Image courtesy of ALung Technologies

When treating the most serious COVID-19 patients, doctors only want to use a mechanical ventilator as a last resort, for people who are unable to breathe without assistance.

As NEXTpittsburgh recently reported, ALung TechnologiesHemolung device is designed to keep people off ventilators as much as possible. The South Side-based medical device company was seeking — and has just received — Emergency Use Authorization from the Food and Drug Administration (FDA) for its Hemolung Respiratory Assist System (RAS) to treat COVID-19 patients.

Hemolung. Photo courtesy of ALung.

“With published mortality rates as high as 90% for patients receiving Invasive Mechanical Ventilation (IMV), we believe that the Hemolung can be a valuable tool for physicians to be used in conjunction with IMV, by reducing or eliminating the potential of further lung damage caused by high ventilator driving pressures, often referred to as Ventilator Induced Lung Injury (VILI),” explains Peter DeComo, CEO of ALung Technologies.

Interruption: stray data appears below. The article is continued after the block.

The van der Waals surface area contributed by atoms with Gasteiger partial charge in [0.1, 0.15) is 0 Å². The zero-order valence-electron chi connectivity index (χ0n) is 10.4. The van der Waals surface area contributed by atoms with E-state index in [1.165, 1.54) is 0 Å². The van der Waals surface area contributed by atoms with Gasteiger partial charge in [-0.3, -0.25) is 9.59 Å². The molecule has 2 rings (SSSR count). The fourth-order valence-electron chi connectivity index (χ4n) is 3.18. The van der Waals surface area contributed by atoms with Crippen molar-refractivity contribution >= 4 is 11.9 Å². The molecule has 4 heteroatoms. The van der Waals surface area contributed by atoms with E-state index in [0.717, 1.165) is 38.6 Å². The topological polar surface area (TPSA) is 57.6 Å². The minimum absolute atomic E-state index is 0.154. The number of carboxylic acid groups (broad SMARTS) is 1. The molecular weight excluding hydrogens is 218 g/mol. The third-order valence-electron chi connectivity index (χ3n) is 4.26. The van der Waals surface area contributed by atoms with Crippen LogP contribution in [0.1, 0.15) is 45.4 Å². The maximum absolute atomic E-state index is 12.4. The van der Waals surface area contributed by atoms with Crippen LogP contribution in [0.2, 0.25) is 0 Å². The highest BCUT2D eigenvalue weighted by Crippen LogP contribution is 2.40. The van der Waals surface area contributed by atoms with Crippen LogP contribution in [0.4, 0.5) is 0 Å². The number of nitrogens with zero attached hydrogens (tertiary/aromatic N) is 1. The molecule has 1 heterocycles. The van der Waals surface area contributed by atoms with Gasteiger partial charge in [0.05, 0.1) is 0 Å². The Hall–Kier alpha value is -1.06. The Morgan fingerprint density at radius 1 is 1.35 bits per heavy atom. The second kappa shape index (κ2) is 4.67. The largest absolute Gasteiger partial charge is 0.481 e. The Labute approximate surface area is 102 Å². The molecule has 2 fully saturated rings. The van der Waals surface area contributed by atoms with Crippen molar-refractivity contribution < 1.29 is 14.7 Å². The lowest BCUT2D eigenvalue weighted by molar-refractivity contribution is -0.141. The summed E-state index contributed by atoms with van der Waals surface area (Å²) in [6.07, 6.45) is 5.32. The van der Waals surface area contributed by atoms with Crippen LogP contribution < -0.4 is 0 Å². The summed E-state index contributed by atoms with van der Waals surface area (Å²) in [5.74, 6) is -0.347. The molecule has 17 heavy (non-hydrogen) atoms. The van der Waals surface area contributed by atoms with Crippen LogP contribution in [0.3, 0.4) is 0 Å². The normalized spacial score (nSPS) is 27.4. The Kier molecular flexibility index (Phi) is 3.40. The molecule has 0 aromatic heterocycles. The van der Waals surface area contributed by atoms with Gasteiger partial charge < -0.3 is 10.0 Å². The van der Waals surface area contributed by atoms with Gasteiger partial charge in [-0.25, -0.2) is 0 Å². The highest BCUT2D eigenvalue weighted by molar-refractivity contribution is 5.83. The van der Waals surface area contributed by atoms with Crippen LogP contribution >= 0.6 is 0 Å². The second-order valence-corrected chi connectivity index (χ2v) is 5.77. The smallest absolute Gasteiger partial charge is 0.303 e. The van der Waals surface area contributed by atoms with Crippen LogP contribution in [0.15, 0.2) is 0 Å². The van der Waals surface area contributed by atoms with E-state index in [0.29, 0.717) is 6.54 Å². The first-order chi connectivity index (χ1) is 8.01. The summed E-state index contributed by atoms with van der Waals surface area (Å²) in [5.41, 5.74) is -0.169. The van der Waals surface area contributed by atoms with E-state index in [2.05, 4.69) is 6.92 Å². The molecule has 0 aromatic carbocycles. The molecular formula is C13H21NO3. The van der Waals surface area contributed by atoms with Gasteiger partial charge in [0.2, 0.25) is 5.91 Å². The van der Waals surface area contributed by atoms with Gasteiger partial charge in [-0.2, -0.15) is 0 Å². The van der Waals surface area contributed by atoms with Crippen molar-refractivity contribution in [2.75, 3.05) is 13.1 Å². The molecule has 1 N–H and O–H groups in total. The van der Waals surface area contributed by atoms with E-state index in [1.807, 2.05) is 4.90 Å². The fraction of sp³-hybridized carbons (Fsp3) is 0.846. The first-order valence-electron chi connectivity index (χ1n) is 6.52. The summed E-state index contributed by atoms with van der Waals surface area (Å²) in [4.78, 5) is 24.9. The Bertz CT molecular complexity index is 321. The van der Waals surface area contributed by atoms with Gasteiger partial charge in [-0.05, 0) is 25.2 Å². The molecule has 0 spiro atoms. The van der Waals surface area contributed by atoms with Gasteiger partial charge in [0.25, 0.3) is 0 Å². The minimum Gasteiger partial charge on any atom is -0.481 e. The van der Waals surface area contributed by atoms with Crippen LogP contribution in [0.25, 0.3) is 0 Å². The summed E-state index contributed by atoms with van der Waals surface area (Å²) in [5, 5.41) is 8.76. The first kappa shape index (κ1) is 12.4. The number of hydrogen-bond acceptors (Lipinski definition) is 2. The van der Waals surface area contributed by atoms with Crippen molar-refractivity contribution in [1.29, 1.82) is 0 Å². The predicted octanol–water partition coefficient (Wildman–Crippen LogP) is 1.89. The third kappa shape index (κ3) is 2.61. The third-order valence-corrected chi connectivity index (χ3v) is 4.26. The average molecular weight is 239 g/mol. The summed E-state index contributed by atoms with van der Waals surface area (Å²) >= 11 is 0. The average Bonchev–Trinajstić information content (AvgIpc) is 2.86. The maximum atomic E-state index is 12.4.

Hemolung does not damage the lungs and doesn’t require intubation or sedation. A Hemolung patient can remain responsive, and even move around, talk and eat.

The machine works by removing carbon dioxide directly from the blood. It was designed to help COPD (chronic obstructive pulmonary disease) and ARDS (acute respiratory distress syndrome) patients. It can be used as an alternative or supplement to ventilators, depending on how the patient is doing.

The Hemolung is currently involved in the FDA-approved VENT-AVOID clinical trial for Acute Exacerbation of Chronic Obstructive Pulmonary Disease (AE-COPD). COPD affects 30 million Americans.

“Many of the academic medical centers involved with our clinical trial have already requested the use of the Hemolung RAS for treatment of their COVID-19 patients,” says DeComo.

ALung was founded as a spin-off from the University of Pittsburgh in 1997.

Michael Machosky

Michael Machosky is a writer and journalist with 18 years of experience writing about everything from development news, food and film to art, travel, books and music. He lives in Greenfield with his wife,...